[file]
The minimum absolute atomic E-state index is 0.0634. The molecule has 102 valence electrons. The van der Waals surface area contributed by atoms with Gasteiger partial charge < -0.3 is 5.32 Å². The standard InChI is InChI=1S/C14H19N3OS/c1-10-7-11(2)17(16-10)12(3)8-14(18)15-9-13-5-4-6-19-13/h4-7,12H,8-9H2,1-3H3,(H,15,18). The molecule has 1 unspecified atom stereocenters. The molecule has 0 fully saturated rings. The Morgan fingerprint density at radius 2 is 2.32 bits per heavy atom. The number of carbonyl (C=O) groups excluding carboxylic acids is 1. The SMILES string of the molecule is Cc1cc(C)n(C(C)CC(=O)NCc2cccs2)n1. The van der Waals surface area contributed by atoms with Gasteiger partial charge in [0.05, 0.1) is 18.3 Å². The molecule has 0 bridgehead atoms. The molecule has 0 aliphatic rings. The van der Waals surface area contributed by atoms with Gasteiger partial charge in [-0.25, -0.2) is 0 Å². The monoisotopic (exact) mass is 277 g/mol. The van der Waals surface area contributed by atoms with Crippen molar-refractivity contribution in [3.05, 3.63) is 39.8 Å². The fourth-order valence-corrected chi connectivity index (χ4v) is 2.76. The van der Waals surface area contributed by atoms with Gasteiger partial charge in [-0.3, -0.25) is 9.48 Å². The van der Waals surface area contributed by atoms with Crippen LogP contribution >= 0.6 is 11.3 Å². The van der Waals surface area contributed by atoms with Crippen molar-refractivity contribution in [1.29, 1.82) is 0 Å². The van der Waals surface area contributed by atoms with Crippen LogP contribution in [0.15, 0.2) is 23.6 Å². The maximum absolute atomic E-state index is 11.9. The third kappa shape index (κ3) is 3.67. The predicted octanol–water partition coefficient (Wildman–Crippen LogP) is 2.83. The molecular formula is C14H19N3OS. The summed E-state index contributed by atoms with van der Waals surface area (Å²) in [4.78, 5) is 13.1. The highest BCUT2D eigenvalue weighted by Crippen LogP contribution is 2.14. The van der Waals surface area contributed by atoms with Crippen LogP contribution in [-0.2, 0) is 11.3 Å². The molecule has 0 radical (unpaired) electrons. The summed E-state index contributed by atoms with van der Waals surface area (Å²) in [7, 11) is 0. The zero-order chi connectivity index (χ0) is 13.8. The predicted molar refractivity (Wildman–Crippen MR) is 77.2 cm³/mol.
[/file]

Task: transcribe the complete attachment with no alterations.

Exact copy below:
The minimum absolute atomic E-state index is 0.0634. The molecule has 102 valence electrons. The van der Waals surface area contributed by atoms with Gasteiger partial charge < -0.3 is 5.32 Å². The standard InChI is InChI=1S/C14H19N3OS/c1-10-7-11(2)17(16-10)12(3)8-14(18)15-9-13-5-4-6-19-13/h4-7,12H,8-9H2,1-3H3,(H,15,18). The molecule has 1 unspecified atom stereocenters. The molecule has 0 fully saturated rings. The Morgan fingerprint density at radius 2 is 2.32 bits per heavy atom. The number of carbonyl (C=O) groups excluding carboxylic acids is 1. The SMILES string of the molecule is Cc1cc(C)n(C(C)CC(=O)NCc2cccs2)n1. The van der Waals surface area contributed by atoms with Gasteiger partial charge in [0.05, 0.1) is 18.3 Å². The molecule has 0 bridgehead atoms. The molecule has 0 aliphatic rings. The van der Waals surface area contributed by atoms with Gasteiger partial charge in [-0.25, -0.2) is 0 Å². The monoisotopic (exact) mass is 277 g/mol. The van der Waals surface area contributed by atoms with Crippen molar-refractivity contribution in [3.05, 3.63) is 39.8 Å². The fourth-order valence-corrected chi connectivity index (χ4v) is 2.76. The van der Waals surface area contributed by atoms with Gasteiger partial charge in [-0.3, -0.25) is 9.48 Å². The van der Waals surface area contributed by atoms with Crippen LogP contribution >= 0.6 is 11.3 Å². The van der Waals surface area contributed by atoms with Crippen molar-refractivity contribution in [1.29, 1.82) is 0 Å². The van der Waals surface area contributed by atoms with Crippen LogP contribution in [0.15, 0.2) is 23.6 Å². The maximum absolute atomic E-state index is 11.9. The third kappa shape index (κ3) is 3.67. The predicted octanol–water partition coefficient (Wildman–Crippen LogP) is 2.83. The molecular formula is C14H19N3OS. The summed E-state index contributed by atoms with van der Waals surface area (Å²) in [4.78, 5) is 13.1. The highest BCUT2D eigenvalue weighted by Crippen LogP contribution is 2.14. The van der Waals surface area contributed by atoms with Crippen LogP contribution in [-0.2, 0) is 11.3 Å². The molecule has 0 radical (unpaired) electrons. The summed E-state index contributed by atoms with van der Waals surface area (Å²) in [7, 11) is 0. The zero-order chi connectivity index (χ0) is 13.8. The predicted molar refractivity (Wildman–Crippen MR) is 77.2 cm³/mol.